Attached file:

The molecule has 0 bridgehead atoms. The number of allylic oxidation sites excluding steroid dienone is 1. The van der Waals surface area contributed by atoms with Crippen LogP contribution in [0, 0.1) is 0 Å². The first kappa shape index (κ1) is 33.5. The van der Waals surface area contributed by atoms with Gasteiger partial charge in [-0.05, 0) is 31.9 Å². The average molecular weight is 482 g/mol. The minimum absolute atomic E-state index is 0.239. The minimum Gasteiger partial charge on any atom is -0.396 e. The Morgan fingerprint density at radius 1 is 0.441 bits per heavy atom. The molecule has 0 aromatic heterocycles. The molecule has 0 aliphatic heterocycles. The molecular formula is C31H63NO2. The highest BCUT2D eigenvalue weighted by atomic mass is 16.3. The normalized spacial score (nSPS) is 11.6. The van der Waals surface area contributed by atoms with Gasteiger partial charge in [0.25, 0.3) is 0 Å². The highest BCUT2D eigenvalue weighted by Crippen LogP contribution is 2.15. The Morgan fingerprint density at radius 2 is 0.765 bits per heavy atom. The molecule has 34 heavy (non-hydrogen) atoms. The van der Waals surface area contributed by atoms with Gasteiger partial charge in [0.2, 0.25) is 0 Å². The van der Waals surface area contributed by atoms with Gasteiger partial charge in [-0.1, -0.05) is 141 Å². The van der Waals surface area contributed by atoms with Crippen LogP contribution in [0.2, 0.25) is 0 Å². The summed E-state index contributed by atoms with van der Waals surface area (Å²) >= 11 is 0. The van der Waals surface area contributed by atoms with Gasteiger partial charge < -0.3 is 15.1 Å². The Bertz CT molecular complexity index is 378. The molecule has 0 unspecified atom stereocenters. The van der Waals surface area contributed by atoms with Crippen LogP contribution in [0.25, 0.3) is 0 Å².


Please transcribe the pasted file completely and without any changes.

The molecule has 0 bridgehead atoms. The number of allylic oxidation sites excluding steroid dienone is 1. The van der Waals surface area contributed by atoms with Crippen LogP contribution in [0, 0.1) is 0 Å². The first kappa shape index (κ1) is 33.5. The van der Waals surface area contributed by atoms with Gasteiger partial charge in [-0.05, 0) is 31.9 Å². The average molecular weight is 482 g/mol. The minimum absolute atomic E-state index is 0.239. The minimum Gasteiger partial charge on any atom is -0.396 e. The Morgan fingerprint density at radius 1 is 0.441 bits per heavy atom. The molecule has 0 aromatic heterocycles. The molecule has 0 aliphatic heterocycles. The molecular formula is C31H63NO2. The highest BCUT2D eigenvalue weighted by atomic mass is 16.3. The normalized spacial score (nSPS) is 11.6. The van der Waals surface area contributed by atoms with Gasteiger partial charge in [0.25, 0.3) is 0 Å². The highest BCUT2D eigenvalue weighted by Crippen LogP contribution is 2.15. The Morgan fingerprint density at radius 2 is 0.765 bits per heavy atom. The molecule has 34 heavy (non-hydrogen) atoms. The van der Waals surface area contributed by atoms with Gasteiger partial charge in [0.2, 0.25) is 0 Å². The van der Waals surface area contributed by atoms with Gasteiger partial charge in [-0.1, -0.05) is 141 Å². The van der Waals surface area contributed by atoms with Crippen LogP contribution in [0.2, 0.25) is 0 Å². The summed E-state index contributed by atoms with van der Waals surface area (Å²) >= 11 is 0. The van der Waals surface area contributed by atoms with Gasteiger partial charge < -0.3 is 15.1 Å². The Bertz CT molecular complexity index is 378. The molecule has 0 unspecified atom stereocenters. The van der Waals surface area contributed by atoms with Crippen LogP contribution in [0.25, 0.3) is 0 Å².